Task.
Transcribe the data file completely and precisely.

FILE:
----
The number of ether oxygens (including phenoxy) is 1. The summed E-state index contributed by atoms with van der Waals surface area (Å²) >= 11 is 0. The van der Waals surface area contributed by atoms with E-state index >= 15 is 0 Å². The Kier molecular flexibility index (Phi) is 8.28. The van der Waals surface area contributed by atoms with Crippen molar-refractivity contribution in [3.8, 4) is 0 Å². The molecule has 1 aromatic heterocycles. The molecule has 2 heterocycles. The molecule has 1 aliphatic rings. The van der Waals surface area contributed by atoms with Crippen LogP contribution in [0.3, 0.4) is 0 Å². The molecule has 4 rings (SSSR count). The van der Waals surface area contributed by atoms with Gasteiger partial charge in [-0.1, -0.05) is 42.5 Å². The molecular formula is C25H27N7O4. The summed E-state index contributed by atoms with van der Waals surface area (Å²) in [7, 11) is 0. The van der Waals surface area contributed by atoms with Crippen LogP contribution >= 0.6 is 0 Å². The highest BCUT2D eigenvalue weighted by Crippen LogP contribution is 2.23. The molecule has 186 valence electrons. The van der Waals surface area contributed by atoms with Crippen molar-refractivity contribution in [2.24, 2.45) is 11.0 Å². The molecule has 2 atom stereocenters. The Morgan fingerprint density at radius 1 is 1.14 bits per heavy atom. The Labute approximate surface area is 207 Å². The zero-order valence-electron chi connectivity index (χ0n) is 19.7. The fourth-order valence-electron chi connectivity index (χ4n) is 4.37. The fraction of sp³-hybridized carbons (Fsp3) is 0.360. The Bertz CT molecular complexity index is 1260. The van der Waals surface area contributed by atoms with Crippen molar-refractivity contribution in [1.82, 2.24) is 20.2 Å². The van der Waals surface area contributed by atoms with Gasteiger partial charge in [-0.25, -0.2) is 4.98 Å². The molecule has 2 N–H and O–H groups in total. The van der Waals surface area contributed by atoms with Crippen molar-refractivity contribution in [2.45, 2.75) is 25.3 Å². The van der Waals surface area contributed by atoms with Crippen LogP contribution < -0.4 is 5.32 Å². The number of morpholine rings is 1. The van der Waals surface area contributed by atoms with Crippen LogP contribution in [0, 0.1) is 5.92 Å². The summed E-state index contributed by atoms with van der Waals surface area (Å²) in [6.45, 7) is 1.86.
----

The number of ether oxygens (including phenoxy) is 1. The summed E-state index contributed by atoms with van der Waals surface area (Å²) >= 11 is 0. The van der Waals surface area contributed by atoms with E-state index >= 15 is 0 Å². The Kier molecular flexibility index (Phi) is 8.28. The van der Waals surface area contributed by atoms with Crippen molar-refractivity contribution in [3.8, 4) is 0 Å². The molecule has 1 aromatic heterocycles. The molecule has 2 heterocycles. The molecule has 1 aliphatic rings. The van der Waals surface area contributed by atoms with Crippen LogP contribution in [0.3, 0.4) is 0 Å². The molecule has 4 rings (SSSR count). The van der Waals surface area contributed by atoms with Gasteiger partial charge in [-0.1, -0.05) is 42.5 Å². The molecular formula is C25H27N7O4. The summed E-state index contributed by atoms with van der Waals surface area (Å²) in [7, 11) is 0. The van der Waals surface area contributed by atoms with Crippen LogP contribution >= 0.6 is 0 Å². The highest BCUT2D eigenvalue weighted by Crippen LogP contribution is 2.23. The molecule has 186 valence electrons. The van der Waals surface area contributed by atoms with Crippen molar-refractivity contribution in [2.24, 2.45) is 11.0 Å². The molecule has 2 atom stereocenters. The Morgan fingerprint density at radius 1 is 1.14 bits per heavy atom. The Labute approximate surface area is 207 Å². The zero-order valence-electron chi connectivity index (χ0n) is 19.7. The fourth-order valence-electron chi connectivity index (χ4n) is 4.37. The fraction of sp³-hybridized carbons (Fsp3) is 0.360. The Bertz CT molecular complexity index is 1260. The van der Waals surface area contributed by atoms with Crippen molar-refractivity contribution in [1.82, 2.24) is 20.2 Å². The van der Waals surface area contributed by atoms with Gasteiger partial charge in [-0.25, -0.2) is 4.98 Å². The molecule has 2 N–H and O–H groups in total. The van der Waals surface area contributed by atoms with Crippen molar-refractivity contribution in [2.45, 2.75) is 25.3 Å². The van der Waals surface area contributed by atoms with Crippen LogP contribution < -0.4 is 5.32 Å². The number of morpholine rings is 1. The van der Waals surface area contributed by atoms with Crippen LogP contribution in [0, 0.1) is 5.92 Å². The summed E-state index contributed by atoms with van der Waals surface area (Å²) in [6.45, 7) is 1.86.